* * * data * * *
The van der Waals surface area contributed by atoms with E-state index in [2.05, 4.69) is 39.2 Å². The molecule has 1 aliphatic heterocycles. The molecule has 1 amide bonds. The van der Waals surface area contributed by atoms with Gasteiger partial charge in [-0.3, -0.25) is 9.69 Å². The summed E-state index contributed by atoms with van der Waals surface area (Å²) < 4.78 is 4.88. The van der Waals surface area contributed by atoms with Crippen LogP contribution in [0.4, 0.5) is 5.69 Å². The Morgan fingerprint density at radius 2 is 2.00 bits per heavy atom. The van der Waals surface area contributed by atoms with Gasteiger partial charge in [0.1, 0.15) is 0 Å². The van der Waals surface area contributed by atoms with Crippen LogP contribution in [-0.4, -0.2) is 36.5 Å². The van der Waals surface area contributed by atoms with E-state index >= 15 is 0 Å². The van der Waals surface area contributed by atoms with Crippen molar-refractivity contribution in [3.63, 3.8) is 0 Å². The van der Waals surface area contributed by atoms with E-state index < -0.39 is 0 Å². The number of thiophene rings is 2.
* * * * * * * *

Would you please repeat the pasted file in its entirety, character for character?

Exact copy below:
The van der Waals surface area contributed by atoms with E-state index in [2.05, 4.69) is 39.2 Å². The molecule has 1 aliphatic heterocycles. The molecule has 1 amide bonds. The van der Waals surface area contributed by atoms with Gasteiger partial charge in [-0.3, -0.25) is 9.69 Å². The summed E-state index contributed by atoms with van der Waals surface area (Å²) < 4.78 is 4.88. The van der Waals surface area contributed by atoms with Crippen LogP contribution in [0.4, 0.5) is 5.69 Å². The Morgan fingerprint density at radius 2 is 2.00 bits per heavy atom. The van der Waals surface area contributed by atoms with Gasteiger partial charge in [0.1, 0.15) is 0 Å². The van der Waals surface area contributed by atoms with Crippen LogP contribution in [-0.4, -0.2) is 36.5 Å². The van der Waals surface area contributed by atoms with E-state index >= 15 is 0 Å². The van der Waals surface area contributed by atoms with Crippen molar-refractivity contribution in [3.63, 3.8) is 0 Å². The van der Waals surface area contributed by atoms with E-state index < -0.39 is 0 Å². The number of thiophene rings is 2.